No Albert Pujols? No Problem
ST. LOUIS (AP) — Tony La Russa was always protective of his players, so it comes as no surprise that the former St. Louis Cardinals manager swims against the current when it comes to Albert Pujols.
It’s been two years since the three-time NL MVP played his last game in St. Louis, sprayed some champagne, boarded a parade vehicle, waved to adoring fans lining the streets and then left town.
The Cardinals have done plenty of celebrating without Pujols. It’s probably the biggest reason his potent bat and larger-than-life presence have been largely forgotten in St. Louis.
But La Russa, who retired after the 2011 championship season and lives in California, said Pujols’ accomplishments always come up whenever he’s in town.
“He’s talked about in heroic terms, he’s honored,” La Russa said in an interview with The Associated Press. “They don’t have Albert, they don’t have Big Mac, either, but that doesn’t mean they don’t recognize what they’ve done and meant to the city.”
Pujols put up 11 Hall of Fame-worthy seasons to start his career, becoming part of a veteran core that included Jim Edmonds, Scott Rolen and Chris Carpenter and made St. Louis a perennial contender. He quickly blossomed into one of the majors’ most dangerous hitters, clearing a .300 batting average, 30 homers and 100 RBIs in each of the first 10 seasons, and just missing that standard in his final year in town.
La Russa forecasts a big comeback next season for Pujols, whose two post-St. Louis seasons with the Angels have been the low points of his career. He was shut down this season in mid-August with a partially torn plantar fascia on the bottom of his left foot, an injury that had dogged him with the Cardinals.
“He’s still as perfect as he’s ever been,” La Russa said.
There are two Stan Musial statues outside Busch Stadium in tribute to the greatest player in franchise history and a Hall of Famer who was one of the best of all time.
Pujols used to be the modern-day Stan Musial.
Now, he’s old news.
Catcher Yadier Molina’s mentor was and remains Pujols, and he said Friday his close friend was “enjoying the vacation.” He’s hopeful Pujols will be back to full strength for next season.
But then he’s ready move on to present tense.
“Why are you talking to me about that?” Molina said. “He’s doing good, he’s happy for us, he’s a great teammate, he’s a great person.”
Pujols personified the Cardinals from a national standpoint and his absence was duly noted last fall when they went to the NL championship series. This year, his name has rarely come up.
On the field or in the sports bars.
The Cardinals are in the Series again because they have a well-rounded team, one perhaps they couldn’t have constructed if Pujols and his $20 million-plus salary was still around.
“The first few months, they didn’t want to lose him,” La Russa said. “Now they understand, everyone understands. It’s just the business and the Cardinals have proven to be very sharp.”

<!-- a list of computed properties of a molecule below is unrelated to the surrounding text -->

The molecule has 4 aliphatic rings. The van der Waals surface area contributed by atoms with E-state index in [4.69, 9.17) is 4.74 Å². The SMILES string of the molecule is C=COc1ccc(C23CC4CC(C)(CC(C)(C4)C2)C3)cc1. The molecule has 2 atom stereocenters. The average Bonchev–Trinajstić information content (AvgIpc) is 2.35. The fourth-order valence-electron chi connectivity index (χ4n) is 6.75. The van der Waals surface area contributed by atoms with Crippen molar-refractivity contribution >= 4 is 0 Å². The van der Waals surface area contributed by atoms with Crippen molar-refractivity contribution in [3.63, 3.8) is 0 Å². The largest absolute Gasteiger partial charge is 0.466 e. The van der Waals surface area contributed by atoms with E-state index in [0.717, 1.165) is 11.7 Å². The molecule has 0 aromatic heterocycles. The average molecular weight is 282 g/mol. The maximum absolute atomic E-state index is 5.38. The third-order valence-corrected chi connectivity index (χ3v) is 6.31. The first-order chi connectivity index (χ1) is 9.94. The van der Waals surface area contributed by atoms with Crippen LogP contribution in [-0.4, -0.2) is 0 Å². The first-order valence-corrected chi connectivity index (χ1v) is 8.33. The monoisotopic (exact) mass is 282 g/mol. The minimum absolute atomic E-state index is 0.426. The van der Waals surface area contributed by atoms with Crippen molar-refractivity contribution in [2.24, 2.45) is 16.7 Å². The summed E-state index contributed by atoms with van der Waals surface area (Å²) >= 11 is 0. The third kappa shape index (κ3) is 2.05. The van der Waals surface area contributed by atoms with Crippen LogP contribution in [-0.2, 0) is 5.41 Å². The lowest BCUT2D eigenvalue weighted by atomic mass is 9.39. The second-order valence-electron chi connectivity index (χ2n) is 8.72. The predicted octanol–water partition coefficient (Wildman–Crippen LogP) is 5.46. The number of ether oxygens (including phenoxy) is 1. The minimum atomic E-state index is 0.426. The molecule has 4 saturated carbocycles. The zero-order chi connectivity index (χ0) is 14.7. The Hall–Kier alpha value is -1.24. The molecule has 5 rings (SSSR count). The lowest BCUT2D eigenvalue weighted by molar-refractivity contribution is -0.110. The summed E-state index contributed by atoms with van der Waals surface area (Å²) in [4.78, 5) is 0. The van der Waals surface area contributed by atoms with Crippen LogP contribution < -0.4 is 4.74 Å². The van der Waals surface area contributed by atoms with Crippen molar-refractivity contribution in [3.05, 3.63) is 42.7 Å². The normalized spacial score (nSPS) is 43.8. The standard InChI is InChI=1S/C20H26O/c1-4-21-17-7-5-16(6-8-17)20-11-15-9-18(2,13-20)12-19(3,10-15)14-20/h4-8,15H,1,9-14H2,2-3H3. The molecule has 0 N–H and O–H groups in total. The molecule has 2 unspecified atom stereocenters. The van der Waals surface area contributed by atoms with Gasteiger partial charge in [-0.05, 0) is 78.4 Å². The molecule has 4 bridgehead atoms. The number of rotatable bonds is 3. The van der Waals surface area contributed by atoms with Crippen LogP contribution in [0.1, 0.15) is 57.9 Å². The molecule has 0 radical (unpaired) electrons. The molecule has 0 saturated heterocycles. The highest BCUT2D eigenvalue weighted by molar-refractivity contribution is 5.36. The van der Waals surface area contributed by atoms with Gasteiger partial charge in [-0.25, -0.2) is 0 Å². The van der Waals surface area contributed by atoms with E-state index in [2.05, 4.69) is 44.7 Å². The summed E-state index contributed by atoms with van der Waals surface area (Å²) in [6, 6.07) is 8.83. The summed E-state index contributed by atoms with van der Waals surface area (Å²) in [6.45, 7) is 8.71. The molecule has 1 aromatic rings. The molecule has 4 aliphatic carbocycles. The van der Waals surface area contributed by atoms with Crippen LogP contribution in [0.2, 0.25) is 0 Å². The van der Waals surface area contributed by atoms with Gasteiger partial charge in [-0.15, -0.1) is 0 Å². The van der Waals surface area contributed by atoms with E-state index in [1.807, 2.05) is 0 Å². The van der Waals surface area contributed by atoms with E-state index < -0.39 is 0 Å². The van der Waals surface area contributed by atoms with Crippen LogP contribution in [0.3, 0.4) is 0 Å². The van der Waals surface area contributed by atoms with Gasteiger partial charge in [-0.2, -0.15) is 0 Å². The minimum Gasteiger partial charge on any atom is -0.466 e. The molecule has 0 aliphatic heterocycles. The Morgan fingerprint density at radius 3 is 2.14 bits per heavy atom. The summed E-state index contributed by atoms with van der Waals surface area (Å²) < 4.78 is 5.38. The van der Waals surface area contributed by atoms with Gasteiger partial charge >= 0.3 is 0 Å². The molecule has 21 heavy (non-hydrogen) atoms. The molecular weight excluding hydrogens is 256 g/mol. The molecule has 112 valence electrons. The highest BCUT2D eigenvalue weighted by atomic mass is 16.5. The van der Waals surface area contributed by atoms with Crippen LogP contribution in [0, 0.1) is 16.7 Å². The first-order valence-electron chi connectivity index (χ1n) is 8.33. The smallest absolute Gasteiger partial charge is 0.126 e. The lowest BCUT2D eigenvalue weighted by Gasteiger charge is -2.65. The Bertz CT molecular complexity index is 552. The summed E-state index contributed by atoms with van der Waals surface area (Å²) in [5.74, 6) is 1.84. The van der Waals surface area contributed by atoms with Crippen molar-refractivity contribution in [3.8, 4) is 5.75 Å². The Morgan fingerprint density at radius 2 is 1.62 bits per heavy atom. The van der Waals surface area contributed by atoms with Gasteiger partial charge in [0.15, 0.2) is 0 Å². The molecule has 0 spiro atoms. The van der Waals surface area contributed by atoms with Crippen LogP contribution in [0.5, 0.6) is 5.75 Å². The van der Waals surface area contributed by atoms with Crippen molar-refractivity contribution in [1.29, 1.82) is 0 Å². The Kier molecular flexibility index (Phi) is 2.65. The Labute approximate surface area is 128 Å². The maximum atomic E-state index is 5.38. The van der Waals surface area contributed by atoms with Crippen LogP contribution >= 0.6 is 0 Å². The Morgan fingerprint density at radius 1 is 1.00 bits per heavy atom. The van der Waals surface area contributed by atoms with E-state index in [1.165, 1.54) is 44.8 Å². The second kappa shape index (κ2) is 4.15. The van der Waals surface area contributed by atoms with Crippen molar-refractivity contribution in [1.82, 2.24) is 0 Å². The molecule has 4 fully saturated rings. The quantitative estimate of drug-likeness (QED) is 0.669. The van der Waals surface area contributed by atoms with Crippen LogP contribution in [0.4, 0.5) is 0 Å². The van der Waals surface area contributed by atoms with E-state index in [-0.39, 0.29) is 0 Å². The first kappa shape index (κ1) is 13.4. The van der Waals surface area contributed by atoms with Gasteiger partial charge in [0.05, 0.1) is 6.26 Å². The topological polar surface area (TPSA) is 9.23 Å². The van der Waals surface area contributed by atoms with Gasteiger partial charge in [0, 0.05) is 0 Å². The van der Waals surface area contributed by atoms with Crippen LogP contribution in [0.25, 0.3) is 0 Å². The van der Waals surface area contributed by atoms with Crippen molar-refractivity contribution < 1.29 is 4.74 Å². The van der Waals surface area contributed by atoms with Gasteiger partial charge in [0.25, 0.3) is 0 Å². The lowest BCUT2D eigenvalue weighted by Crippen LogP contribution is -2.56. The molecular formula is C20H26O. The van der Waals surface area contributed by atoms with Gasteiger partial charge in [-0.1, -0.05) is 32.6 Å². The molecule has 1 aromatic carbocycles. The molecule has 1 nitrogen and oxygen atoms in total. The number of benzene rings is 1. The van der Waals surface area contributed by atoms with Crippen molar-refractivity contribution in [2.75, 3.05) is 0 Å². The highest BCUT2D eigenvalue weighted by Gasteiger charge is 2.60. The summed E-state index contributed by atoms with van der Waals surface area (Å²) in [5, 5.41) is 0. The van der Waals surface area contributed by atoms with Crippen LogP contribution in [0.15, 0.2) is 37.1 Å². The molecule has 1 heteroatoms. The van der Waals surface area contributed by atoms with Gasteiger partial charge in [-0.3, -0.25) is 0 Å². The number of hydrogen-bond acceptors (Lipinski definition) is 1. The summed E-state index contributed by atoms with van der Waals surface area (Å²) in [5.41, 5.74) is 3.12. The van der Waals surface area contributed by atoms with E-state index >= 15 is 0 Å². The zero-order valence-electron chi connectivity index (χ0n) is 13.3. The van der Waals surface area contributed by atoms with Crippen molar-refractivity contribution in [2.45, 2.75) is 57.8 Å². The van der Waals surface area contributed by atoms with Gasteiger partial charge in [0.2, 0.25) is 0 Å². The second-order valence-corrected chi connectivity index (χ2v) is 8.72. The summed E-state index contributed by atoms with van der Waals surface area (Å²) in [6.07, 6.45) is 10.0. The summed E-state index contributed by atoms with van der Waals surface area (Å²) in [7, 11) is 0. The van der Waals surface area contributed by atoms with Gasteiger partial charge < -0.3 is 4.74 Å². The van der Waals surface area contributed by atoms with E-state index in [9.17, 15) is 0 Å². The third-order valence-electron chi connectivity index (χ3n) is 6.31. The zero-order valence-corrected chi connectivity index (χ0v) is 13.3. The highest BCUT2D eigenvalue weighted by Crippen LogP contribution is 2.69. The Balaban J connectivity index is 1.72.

The 33-year-old Pujols is due $212 million over the next eight years from the Angels, and the Cardinals have payroll flexibility. Carlos Beltran is around because Pujols is gone, and he has superior numbers the last two seasons.
Molina, Adam Wainwright and Allen Craig have multiyear extensions, decisions that were easier to make with Pujols’ contract off the books.
The Cardinals are loaded with budding pitching stars, too.
“Look at those babies on the other side, I know why they didn’t sign Pujols,” Red Sox slugger David Ortiz said. “They have like 10 kids at the age of 22 that they’re going to have to give 10-year deals at the age of 25 — at the same time, all of them.”
The Albert Pujols Foundation headquarters is still in St. Louis. So is his charity golf tournament, now helmed by former teammate Matt Holliday.
Pujols is a respected clubhouse presence in Anaheim, but his value on the field has plummeted. The Angels have next to nothing to show from the additions of Pujols and Josh Hamilton and are coming off their worst season in a decade.
The Cardinals led the National League with 97 wins and Craig, the new first baseman, had Pujols-like production in the clutch, leading the majors with a .454 average with runners in scoring position.
“From an organization standpoint we’re in a good spot,” general manager John Mozeliak said. “I think a lot of people are asking the what-ifs and there are no what-ifs for us at this point.
“It didn’t work out and it was just deploying resources and trying to put a good team out there.”
From thousands of miles away, Pujols helped. The compensatory first-round pick the Cardinals got from the Angels last year is rookie sensation Michael Wacha, who is 4-0 with a microscopic 1.00 ERA in the postseason after beating the Red Sox to even the Series at a game apiece.
“We’ve been fortunate,” Mozeliak said. “A lot of young players have come up and produced and we’re grateful for that.”
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